Written homework will be assigned weekly, announced in class, and posted at this website. These solutions should be written clearly and completely. Assignments will be due at the beginning of class, and will not be accepted after then, except in extenuating circumstances that you explain to me as soon as possible. Incomplete homeworks will be accepted, though, so please turn in whatever work you have completed when homework is due. You are encouraged to work together on your homework, but you must write up your solutions by yourself. Your lowest homework score will be dropped.

Midterm (20%)

The midterm will cover all material we have discussed to that point. It will be on
Thu. 12 Mar.

Final (40%)

The final exam will be comprehensive over all material we discuss in class. The final will be on
Tue. 12 May, 4:00-6:45 p.m.

Makeup exams can be given only in extraordinary and unavoidable circumstances, and with advance notice.

Once you begin an exam, you will not be allowed to leave the classroom until you have finished the exam. There will be no bathroom breaks. If you have a medical reason for needing more frequent bathroom breaks, please provide documentation in advance.


Academic dishonesty:

It is UTEP's policy, and mine, for all suspected cases or acts of alleged scholastic dishonesty to be referred to the Office of Student Conduct and Conflict Resolution for investigation and appropriate disposition. See Section II. of the Handbook of Operating Procedures.


Due to the course structure, attendance is mandatory. There is no particular penalty for missing a particular class, but you cannot get a good participation grade if you miss too many classes. I will usually "excuse" an absence if you tell me about it in advance, or, in cases of emergencies, as soon as possible afterwards. My goal is for class meetings and activities to complement, rather than echo, the textbook, and thus for every class to be worth attending.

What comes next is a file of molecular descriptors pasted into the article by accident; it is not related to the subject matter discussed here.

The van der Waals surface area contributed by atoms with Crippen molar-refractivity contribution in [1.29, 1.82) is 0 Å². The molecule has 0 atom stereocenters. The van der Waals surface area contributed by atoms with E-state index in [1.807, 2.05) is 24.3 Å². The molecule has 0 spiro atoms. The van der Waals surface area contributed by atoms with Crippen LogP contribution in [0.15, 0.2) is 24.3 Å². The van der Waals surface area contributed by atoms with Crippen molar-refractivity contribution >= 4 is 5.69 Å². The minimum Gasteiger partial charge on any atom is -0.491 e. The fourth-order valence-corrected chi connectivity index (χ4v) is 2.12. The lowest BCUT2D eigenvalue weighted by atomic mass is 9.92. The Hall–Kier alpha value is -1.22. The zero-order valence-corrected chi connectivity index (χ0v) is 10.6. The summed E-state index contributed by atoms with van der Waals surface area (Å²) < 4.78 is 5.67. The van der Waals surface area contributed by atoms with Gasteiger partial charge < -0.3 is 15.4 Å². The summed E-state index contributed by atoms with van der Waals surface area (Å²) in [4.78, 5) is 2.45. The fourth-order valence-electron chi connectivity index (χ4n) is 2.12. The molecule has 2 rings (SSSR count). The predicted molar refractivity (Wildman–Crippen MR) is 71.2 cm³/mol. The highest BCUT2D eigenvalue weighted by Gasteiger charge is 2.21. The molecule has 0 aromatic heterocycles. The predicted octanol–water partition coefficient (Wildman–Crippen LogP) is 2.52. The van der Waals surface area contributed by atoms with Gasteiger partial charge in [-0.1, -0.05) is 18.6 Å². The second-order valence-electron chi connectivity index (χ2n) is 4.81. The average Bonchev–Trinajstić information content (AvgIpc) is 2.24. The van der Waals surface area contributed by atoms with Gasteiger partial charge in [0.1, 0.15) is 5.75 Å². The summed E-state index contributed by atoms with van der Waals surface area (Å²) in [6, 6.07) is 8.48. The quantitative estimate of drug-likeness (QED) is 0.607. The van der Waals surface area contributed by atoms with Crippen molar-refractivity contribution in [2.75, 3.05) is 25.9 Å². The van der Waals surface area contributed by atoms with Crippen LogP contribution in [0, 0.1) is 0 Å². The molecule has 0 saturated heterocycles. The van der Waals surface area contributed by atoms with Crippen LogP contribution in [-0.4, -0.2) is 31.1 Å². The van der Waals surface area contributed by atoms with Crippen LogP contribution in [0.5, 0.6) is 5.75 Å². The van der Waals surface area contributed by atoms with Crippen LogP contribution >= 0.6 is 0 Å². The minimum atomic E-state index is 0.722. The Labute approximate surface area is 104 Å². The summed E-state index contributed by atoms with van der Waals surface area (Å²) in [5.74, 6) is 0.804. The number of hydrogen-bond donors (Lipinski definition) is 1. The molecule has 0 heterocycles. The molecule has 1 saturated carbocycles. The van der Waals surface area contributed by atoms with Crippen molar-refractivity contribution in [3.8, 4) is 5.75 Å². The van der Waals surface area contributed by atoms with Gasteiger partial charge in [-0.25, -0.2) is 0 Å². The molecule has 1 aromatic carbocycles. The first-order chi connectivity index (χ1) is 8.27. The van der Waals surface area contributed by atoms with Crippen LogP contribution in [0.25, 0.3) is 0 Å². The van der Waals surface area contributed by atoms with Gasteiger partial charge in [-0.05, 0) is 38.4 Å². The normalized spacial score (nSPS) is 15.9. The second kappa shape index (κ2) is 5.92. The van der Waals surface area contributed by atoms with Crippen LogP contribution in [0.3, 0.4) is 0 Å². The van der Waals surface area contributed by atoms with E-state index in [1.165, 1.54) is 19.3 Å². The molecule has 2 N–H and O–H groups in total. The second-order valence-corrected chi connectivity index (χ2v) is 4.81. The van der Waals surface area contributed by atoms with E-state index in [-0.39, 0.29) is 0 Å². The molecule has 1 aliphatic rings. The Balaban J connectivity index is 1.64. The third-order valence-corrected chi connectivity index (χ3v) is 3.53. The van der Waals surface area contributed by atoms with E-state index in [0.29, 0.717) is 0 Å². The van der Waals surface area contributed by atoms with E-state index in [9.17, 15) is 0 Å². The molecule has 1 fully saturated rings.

Drop date:

The deadline for student-initiated drops with a W is Friday, April 3. After this date, you will not be able to drop the class (as per the Dean's office). Furthermore, a grade of incomplete is only for extraordinary circumstances, such as a missed exam.

I hope everyone will complete the course successfully, but if you are having doubts about your progress, I will be happy to discuss your standing in the course to help you decide whether or not to drop. You are only allowed three enrollments in this course, and students enrolled after Fall 2007 are only allowed six withdrawals in their entire academic career, so please exercise the drop option judiciously.


We all have to show courtesy to each other, and the class as a whole, during class time. Please arrive to class on time (or let me know when you have to be late, and why); do not engage in side conversations when one person (me, or another student) is talking to the whole class; turn off your cell phone (or, for emergencies, at least set it to not ring out loud), and do not engage in phone, email, or text conversations during class.


If you have, or suspect you have, a disability and need an accommodation, you should contact the Center for Accommodations and Support Services (CASS) at 747-5148,, or Union East room 106. You are responsible for presenting to me any CASS accommodation letters and instructions.

Exceptional circumstances:

If you anticipate the possibility of missing large portions of class time, due to exceptional circumstances such as military service and/or training, or childbirth, please let me know as soon as possible.